ONE OF THE GREATEST AMONGST THEM
If there was one person that stood the test of time and had been so eloquent from the beginning of things, then it is Pa Mola Njoh Litumbe. Without any fear of contradiction, I stand to state that Pa Mola as we call him was the oldest amongst the patriarchs in the struggle. Born on February 1, 1919, in Victoria, he was the fourth child of his parents: Chief John Manga Williams and his mother, Iteki Ida Williams née Do’o of Bonabile in Bimbia. He was the second child of his mother and the only living one and he succeeded his father in 1959 till his last day on earth.
It is therefore clear that Pa Mola had seen the transitional history of the British Southern Cameroons from the League of Nations, to the United Nations, to the handing over to Nigeria and back to Cameroun as a Valentine’s gift. (www.bakwerirama).
This post is not about elaborating his biography. His biography if I want to elaborate may take a whole book. I therefore chose to celebrate the life of a great patriarch, a stateman par excellence who had given all was needed to take us to freedom. This was a man who could have decided to stay and work in London after his studies. He could have made a life for himself as an accountant, but Mola said NO my people needed me. At his return to Cameroon and the land of his birth, the colonial administration knew no peace in terms of his TV and radio broadcasts, his interviews in both national and international media driving the force of argument in the head of the occupier. From the Bakweri land dispute to the Southern Cameroons question, Pa had shown that his muscle were ready for a tough fight to free his homeland. As intelligent as he was, he had challenged the Cameroon government to present a certificate of the Union between the two Cameroons. He was part of those who sued and won Cameroun in the famous Banjul case. He fought and recuperated part of the Bakweri land that was being shared amongst colonial thieves in Buea in the name of Divisional Officers and Governors.
Talking of the independence of Southern Cameroons, Mola was noted for his famous phrase “Jumba no be married”. He saw the union of the two Cameroons as concubines in which the bride is simply asking for a marriage certificate that does not exist. In that case, it is only logical that either the bride goes home to her parents or the groom comes and settle his matrimonial debts.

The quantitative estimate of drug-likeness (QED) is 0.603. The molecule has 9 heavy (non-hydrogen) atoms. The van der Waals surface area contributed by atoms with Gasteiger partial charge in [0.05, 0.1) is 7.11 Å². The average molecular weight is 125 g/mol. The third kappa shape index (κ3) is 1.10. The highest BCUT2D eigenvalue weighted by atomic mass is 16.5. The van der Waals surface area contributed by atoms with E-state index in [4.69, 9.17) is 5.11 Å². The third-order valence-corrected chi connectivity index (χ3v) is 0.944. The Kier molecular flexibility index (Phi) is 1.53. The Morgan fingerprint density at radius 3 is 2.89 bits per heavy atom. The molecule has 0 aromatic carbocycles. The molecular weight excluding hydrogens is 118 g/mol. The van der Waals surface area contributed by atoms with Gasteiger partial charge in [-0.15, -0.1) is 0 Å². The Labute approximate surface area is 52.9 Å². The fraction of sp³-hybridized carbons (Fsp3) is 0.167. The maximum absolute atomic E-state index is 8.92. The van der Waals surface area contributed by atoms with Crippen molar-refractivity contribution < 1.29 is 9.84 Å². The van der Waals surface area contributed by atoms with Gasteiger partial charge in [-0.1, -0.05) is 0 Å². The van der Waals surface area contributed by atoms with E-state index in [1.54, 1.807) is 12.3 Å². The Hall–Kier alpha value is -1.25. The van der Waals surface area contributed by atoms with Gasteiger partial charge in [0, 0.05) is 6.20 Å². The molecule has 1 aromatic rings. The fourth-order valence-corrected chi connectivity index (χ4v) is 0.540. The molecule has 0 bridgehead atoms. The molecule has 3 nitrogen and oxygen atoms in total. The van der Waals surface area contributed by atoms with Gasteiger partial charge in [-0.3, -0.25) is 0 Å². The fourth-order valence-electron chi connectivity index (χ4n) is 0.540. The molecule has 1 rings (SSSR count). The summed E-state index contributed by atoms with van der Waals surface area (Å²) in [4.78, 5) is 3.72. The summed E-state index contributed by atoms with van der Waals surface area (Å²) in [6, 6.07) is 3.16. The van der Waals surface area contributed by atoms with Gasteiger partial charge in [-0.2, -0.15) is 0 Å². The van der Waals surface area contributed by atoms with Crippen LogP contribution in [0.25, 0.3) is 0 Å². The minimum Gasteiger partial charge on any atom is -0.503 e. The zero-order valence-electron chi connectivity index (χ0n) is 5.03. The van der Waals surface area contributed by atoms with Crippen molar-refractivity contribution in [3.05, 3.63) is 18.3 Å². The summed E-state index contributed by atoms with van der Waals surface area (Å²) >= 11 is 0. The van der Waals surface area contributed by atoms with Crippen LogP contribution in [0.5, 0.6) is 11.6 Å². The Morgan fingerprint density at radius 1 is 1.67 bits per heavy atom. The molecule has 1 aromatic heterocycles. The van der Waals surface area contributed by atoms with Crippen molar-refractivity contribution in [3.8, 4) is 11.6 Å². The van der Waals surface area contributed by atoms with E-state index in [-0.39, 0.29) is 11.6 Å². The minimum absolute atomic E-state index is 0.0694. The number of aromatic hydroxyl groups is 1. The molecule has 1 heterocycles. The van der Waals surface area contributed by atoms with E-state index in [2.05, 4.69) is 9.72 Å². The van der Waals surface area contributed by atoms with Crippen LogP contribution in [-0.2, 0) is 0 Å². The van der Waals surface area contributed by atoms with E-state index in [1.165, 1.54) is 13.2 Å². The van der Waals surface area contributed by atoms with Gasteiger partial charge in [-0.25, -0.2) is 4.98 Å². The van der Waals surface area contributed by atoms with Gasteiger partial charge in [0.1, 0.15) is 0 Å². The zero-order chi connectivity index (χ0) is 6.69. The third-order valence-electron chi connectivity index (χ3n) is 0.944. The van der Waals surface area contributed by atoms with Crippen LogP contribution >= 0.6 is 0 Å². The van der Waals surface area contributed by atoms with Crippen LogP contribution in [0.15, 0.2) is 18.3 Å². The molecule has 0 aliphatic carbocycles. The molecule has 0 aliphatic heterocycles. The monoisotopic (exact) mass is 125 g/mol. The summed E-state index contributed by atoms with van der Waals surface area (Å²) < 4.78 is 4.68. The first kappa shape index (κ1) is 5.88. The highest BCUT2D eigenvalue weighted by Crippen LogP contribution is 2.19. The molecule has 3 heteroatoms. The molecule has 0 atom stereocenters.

Pa had been in all the capitals that matter in this crisis. He went to Abuja, London, Washington to present the case of the Southern Cameroons. He took active part in marches across the world to raise awareness for the course he so much believed in. We all saw him in the famous DC walk alongside the leaders when they went to the White House. His problem is not leadership but a free home land. He spoke his mind with all strength in it without blinking.
Those who live or lived in Buea, certainly know that at the approach of every October 1, his home was always locked with very big locks ferried in from the colonial capital of Yaounde. His resident was always encircled by arm colonial military with ready to kill riffles. They will never wear any identification batches and will arrest anyone who is found around his vicinity. Despite all these, Mola will still find a way of showing his love for Ambazonia. He will either hang the flag on his balcony for every passers-by to see or place a muffler around his neck and stand in his compound.
In short, this was a man who had given us all he had in his bones, never hungry for power but thirsty for freedom.
At his demise, pa was working for a united front for the front line leaders and groups to take us to the land of freedom. He once said, he doesn’t care who takes us there but we will get there with him or without him. To this brave soldier of the revolution